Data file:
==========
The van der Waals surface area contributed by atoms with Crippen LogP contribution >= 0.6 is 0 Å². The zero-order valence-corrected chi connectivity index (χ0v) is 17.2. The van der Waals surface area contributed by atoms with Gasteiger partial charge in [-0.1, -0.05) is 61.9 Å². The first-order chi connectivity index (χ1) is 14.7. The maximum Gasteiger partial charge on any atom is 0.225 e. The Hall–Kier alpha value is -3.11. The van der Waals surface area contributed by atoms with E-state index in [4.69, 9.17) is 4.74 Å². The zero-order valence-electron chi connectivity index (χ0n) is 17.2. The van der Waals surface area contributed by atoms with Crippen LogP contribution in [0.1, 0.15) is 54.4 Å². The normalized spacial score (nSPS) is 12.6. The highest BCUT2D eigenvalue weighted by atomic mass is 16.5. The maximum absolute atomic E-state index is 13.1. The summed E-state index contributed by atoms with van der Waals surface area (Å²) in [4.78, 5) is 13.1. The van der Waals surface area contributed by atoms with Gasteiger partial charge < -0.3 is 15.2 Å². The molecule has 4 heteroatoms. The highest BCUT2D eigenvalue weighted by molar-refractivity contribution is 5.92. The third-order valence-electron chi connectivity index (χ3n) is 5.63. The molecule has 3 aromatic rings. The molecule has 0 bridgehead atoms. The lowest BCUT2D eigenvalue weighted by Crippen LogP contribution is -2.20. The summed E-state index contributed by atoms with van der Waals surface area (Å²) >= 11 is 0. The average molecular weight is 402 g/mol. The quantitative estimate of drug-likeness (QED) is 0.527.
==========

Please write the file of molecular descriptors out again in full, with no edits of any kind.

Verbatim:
The van der Waals surface area contributed by atoms with Crippen LogP contribution >= 0.6 is 0 Å². The zero-order valence-corrected chi connectivity index (χ0v) is 17.2. The van der Waals surface area contributed by atoms with Gasteiger partial charge in [-0.1, -0.05) is 61.9 Å². The first-order chi connectivity index (χ1) is 14.7. The maximum Gasteiger partial charge on any atom is 0.225 e. The Hall–Kier alpha value is -3.11. The van der Waals surface area contributed by atoms with E-state index in [4.69, 9.17) is 4.74 Å². The zero-order valence-electron chi connectivity index (χ0n) is 17.2. The van der Waals surface area contributed by atoms with Crippen LogP contribution in [0.1, 0.15) is 54.4 Å². The normalized spacial score (nSPS) is 12.6. The highest BCUT2D eigenvalue weighted by atomic mass is 16.5. The maximum absolute atomic E-state index is 13.1. The summed E-state index contributed by atoms with van der Waals surface area (Å²) in [4.78, 5) is 13.1. The van der Waals surface area contributed by atoms with Gasteiger partial charge < -0.3 is 15.2 Å². The molecule has 4 heteroatoms. The highest BCUT2D eigenvalue weighted by molar-refractivity contribution is 5.92. The third-order valence-electron chi connectivity index (χ3n) is 5.63. The molecule has 3 aromatic rings. The molecule has 0 bridgehead atoms. The lowest BCUT2D eigenvalue weighted by Crippen LogP contribution is -2.20. The summed E-state index contributed by atoms with van der Waals surface area (Å²) >= 11 is 0. The average molecular weight is 402 g/mol. The quantitative estimate of drug-likeness (QED) is 0.527.